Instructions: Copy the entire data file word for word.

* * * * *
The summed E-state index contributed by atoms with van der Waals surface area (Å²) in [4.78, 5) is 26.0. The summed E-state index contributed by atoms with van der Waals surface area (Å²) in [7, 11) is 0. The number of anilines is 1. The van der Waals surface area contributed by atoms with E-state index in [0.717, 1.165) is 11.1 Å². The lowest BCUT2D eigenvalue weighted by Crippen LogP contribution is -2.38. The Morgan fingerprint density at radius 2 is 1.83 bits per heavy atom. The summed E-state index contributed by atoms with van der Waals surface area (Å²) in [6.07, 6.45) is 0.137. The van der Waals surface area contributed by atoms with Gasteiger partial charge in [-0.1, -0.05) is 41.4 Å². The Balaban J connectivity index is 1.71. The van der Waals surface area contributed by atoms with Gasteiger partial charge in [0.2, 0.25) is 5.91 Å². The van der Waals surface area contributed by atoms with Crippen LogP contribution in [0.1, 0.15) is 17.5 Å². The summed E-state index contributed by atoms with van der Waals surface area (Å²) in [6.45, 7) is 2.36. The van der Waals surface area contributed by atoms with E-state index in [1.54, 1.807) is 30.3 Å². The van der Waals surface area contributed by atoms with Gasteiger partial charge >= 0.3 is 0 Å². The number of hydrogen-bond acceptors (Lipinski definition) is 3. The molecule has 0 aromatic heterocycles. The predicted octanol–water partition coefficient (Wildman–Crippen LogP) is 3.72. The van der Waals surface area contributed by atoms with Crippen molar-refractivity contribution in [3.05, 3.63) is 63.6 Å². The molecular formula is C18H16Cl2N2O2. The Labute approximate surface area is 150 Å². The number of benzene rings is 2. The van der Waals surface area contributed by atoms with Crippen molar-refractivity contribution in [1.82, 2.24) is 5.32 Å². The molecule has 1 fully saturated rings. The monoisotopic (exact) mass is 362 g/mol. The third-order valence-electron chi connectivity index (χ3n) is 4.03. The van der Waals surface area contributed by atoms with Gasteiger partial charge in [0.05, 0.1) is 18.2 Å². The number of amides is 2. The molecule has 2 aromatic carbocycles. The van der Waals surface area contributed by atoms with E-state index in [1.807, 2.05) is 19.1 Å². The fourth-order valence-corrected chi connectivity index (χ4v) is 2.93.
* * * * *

The summed E-state index contributed by atoms with van der Waals surface area (Å²) in [4.78, 5) is 26.0. The summed E-state index contributed by atoms with van der Waals surface area (Å²) in [7, 11) is 0. The number of anilines is 1. The van der Waals surface area contributed by atoms with E-state index in [0.717, 1.165) is 11.1 Å². The lowest BCUT2D eigenvalue weighted by Crippen LogP contribution is -2.38. The Morgan fingerprint density at radius 2 is 1.83 bits per heavy atom. The summed E-state index contributed by atoms with van der Waals surface area (Å²) in [6.07, 6.45) is 0.137. The van der Waals surface area contributed by atoms with Gasteiger partial charge in [-0.1, -0.05) is 41.4 Å². The Balaban J connectivity index is 1.71. The van der Waals surface area contributed by atoms with Gasteiger partial charge in [0.2, 0.25) is 5.91 Å². The van der Waals surface area contributed by atoms with Crippen LogP contribution in [0.1, 0.15) is 17.5 Å². The summed E-state index contributed by atoms with van der Waals surface area (Å²) in [6.45, 7) is 2.36. The van der Waals surface area contributed by atoms with E-state index in [1.54, 1.807) is 30.3 Å². The van der Waals surface area contributed by atoms with Gasteiger partial charge >= 0.3 is 0 Å². The number of hydrogen-bond acceptors (Lipinski definition) is 3. The molecule has 0 aromatic heterocycles. The predicted octanol–water partition coefficient (Wildman–Crippen LogP) is 3.72. The van der Waals surface area contributed by atoms with Crippen molar-refractivity contribution in [3.05, 3.63) is 63.6 Å². The molecular formula is C18H16Cl2N2O2. The Labute approximate surface area is 150 Å². The number of benzene rings is 2. The van der Waals surface area contributed by atoms with Crippen molar-refractivity contribution in [1.82, 2.24) is 5.32 Å². The molecule has 1 fully saturated rings. The monoisotopic (exact) mass is 362 g/mol. The third-order valence-electron chi connectivity index (χ3n) is 4.03. The van der Waals surface area contributed by atoms with Gasteiger partial charge in [0.05, 0.1) is 18.2 Å². The number of amides is 2. The molecule has 2 aromatic carbocycles. The van der Waals surface area contributed by atoms with E-state index in [1.807, 2.05) is 19.1 Å². The fourth-order valence-corrected chi connectivity index (χ4v) is 2.93.